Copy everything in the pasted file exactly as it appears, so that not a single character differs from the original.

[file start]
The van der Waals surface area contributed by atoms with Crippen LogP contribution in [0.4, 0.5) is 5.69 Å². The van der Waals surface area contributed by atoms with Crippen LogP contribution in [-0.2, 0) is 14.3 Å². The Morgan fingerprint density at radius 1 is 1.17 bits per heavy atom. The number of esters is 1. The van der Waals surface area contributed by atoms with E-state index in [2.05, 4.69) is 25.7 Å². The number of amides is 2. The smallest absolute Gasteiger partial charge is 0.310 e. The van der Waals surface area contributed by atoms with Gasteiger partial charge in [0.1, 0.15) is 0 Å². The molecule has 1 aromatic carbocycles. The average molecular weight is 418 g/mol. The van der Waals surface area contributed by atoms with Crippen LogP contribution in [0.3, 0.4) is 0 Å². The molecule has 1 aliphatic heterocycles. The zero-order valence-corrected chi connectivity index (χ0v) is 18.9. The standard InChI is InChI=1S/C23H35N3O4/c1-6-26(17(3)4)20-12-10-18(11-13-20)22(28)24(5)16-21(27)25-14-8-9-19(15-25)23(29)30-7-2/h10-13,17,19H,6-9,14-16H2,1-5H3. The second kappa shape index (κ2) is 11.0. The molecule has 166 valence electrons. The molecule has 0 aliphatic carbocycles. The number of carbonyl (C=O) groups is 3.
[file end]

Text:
The van der Waals surface area contributed by atoms with Crippen LogP contribution in [0.4, 0.5) is 5.69 Å². The van der Waals surface area contributed by atoms with Crippen LogP contribution in [-0.2, 0) is 14.3 Å². The Morgan fingerprint density at radius 1 is 1.17 bits per heavy atom. The number of esters is 1. The van der Waals surface area contributed by atoms with E-state index in [2.05, 4.69) is 25.7 Å². The number of amides is 2. The smallest absolute Gasteiger partial charge is 0.310 e. The van der Waals surface area contributed by atoms with Gasteiger partial charge in [0.1, 0.15) is 0 Å². The molecule has 1 aromatic carbocycles. The average molecular weight is 418 g/mol. The van der Waals surface area contributed by atoms with Crippen LogP contribution in [0.3, 0.4) is 0 Å². The molecule has 1 aliphatic heterocycles. The zero-order valence-corrected chi connectivity index (χ0v) is 18.9. The standard InChI is InChI=1S/C23H35N3O4/c1-6-26(17(3)4)20-12-10-18(11-13-20)22(28)24(5)16-21(27)25-14-8-9-19(15-25)23(29)30-7-2/h10-13,17,19H,6-9,14-16H2,1-5H3. The second kappa shape index (κ2) is 11.0. The molecule has 166 valence electrons. The molecule has 0 aliphatic carbocycles. The number of carbonyl (C=O) groups is 3.